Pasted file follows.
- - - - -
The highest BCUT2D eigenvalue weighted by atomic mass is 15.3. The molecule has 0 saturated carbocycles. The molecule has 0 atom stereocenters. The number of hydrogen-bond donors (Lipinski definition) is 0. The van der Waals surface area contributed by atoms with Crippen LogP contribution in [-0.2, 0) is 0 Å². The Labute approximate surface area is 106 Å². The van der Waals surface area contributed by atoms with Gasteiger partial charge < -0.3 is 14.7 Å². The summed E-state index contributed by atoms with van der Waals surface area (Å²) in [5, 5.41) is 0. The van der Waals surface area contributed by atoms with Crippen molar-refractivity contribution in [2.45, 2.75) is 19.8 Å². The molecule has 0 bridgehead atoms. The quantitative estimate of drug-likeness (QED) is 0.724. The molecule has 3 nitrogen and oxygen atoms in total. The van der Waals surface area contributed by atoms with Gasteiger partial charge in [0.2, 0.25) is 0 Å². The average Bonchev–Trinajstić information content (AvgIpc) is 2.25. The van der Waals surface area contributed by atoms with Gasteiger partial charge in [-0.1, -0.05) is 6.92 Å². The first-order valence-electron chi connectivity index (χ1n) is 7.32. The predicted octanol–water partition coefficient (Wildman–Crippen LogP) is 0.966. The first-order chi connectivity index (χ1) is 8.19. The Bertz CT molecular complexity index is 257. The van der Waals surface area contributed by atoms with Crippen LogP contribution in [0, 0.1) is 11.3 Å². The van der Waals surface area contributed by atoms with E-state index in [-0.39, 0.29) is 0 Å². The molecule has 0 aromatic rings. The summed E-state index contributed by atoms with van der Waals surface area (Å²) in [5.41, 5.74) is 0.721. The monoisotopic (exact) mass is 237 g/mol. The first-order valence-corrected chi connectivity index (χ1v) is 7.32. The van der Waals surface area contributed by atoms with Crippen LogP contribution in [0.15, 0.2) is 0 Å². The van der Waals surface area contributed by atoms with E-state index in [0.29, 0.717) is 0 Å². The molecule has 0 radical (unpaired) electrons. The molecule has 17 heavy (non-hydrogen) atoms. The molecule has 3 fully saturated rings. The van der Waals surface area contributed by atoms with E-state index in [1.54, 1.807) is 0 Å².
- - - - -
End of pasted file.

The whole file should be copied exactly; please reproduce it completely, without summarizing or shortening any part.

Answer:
The highest BCUT2D eigenvalue weighted by atomic mass is 15.3. The molecule has 0 saturated carbocycles. The molecule has 0 atom stereocenters. The number of hydrogen-bond donors (Lipinski definition) is 0. The van der Waals surface area contributed by atoms with Crippen LogP contribution in [-0.2, 0) is 0 Å². The Labute approximate surface area is 106 Å². The van der Waals surface area contributed by atoms with Gasteiger partial charge < -0.3 is 14.7 Å². The summed E-state index contributed by atoms with van der Waals surface area (Å²) in [5, 5.41) is 0. The van der Waals surface area contributed by atoms with Crippen molar-refractivity contribution in [2.45, 2.75) is 19.8 Å². The molecule has 0 bridgehead atoms. The quantitative estimate of drug-likeness (QED) is 0.724. The molecule has 3 nitrogen and oxygen atoms in total. The van der Waals surface area contributed by atoms with Gasteiger partial charge in [0.2, 0.25) is 0 Å². The average Bonchev–Trinajstić information content (AvgIpc) is 2.25. The van der Waals surface area contributed by atoms with Gasteiger partial charge in [-0.1, -0.05) is 6.92 Å². The first-order valence-electron chi connectivity index (χ1n) is 7.32. The predicted octanol–water partition coefficient (Wildman–Crippen LogP) is 0.966. The first-order chi connectivity index (χ1) is 8.19. The Bertz CT molecular complexity index is 257. The van der Waals surface area contributed by atoms with Crippen LogP contribution in [0, 0.1) is 11.3 Å². The van der Waals surface area contributed by atoms with E-state index in [-0.39, 0.29) is 0 Å². The molecule has 0 aromatic rings. The summed E-state index contributed by atoms with van der Waals surface area (Å²) in [5.41, 5.74) is 0.721. The monoisotopic (exact) mass is 237 g/mol. The first-order valence-corrected chi connectivity index (χ1v) is 7.32. The van der Waals surface area contributed by atoms with Crippen LogP contribution in [0.15, 0.2) is 0 Å². The van der Waals surface area contributed by atoms with E-state index in [0.29, 0.717) is 0 Å². The molecule has 0 radical (unpaired) electrons. The molecule has 17 heavy (non-hydrogen) atoms. The molecule has 3 fully saturated rings. The van der Waals surface area contributed by atoms with E-state index in [1.54, 1.807) is 0 Å².